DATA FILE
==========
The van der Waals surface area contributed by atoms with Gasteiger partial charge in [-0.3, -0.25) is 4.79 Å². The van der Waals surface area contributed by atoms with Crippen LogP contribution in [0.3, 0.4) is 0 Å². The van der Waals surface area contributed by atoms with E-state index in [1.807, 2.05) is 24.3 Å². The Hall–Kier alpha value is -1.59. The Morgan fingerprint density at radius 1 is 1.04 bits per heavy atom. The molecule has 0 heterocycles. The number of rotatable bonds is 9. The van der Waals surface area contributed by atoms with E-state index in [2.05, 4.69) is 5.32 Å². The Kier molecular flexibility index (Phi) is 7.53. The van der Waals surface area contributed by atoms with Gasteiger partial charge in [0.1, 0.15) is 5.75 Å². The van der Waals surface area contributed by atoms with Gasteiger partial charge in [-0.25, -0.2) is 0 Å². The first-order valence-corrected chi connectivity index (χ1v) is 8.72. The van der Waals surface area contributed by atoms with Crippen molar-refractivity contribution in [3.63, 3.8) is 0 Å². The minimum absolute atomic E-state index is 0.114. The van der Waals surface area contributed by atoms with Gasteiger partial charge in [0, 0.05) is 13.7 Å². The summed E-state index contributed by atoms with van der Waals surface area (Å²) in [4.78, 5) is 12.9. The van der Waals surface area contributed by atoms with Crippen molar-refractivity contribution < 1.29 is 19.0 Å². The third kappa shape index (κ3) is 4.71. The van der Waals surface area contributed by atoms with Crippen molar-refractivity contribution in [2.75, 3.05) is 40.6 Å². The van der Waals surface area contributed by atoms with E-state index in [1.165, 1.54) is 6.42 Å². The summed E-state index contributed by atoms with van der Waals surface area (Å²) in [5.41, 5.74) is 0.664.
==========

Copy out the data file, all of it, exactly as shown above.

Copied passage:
The van der Waals surface area contributed by atoms with Gasteiger partial charge in [-0.3, -0.25) is 4.79 Å². The van der Waals surface area contributed by atoms with Crippen LogP contribution in [0.3, 0.4) is 0 Å². The van der Waals surface area contributed by atoms with E-state index in [1.807, 2.05) is 24.3 Å². The Hall–Kier alpha value is -1.59. The Morgan fingerprint density at radius 1 is 1.04 bits per heavy atom. The molecule has 0 heterocycles. The number of rotatable bonds is 9. The van der Waals surface area contributed by atoms with E-state index in [2.05, 4.69) is 5.32 Å². The Kier molecular flexibility index (Phi) is 7.53. The van der Waals surface area contributed by atoms with Gasteiger partial charge in [0.1, 0.15) is 5.75 Å². The van der Waals surface area contributed by atoms with Gasteiger partial charge in [-0.25, -0.2) is 0 Å². The first-order valence-corrected chi connectivity index (χ1v) is 8.72. The van der Waals surface area contributed by atoms with Crippen molar-refractivity contribution in [3.63, 3.8) is 0 Å². The minimum absolute atomic E-state index is 0.114. The van der Waals surface area contributed by atoms with Gasteiger partial charge in [0, 0.05) is 13.7 Å². The summed E-state index contributed by atoms with van der Waals surface area (Å²) in [4.78, 5) is 12.9. The van der Waals surface area contributed by atoms with Crippen molar-refractivity contribution < 1.29 is 19.0 Å². The third kappa shape index (κ3) is 4.71. The van der Waals surface area contributed by atoms with Crippen molar-refractivity contribution in [2.75, 3.05) is 40.6 Å². The van der Waals surface area contributed by atoms with E-state index in [1.165, 1.54) is 6.42 Å². The summed E-state index contributed by atoms with van der Waals surface area (Å²) in [5.41, 5.74) is 0.664.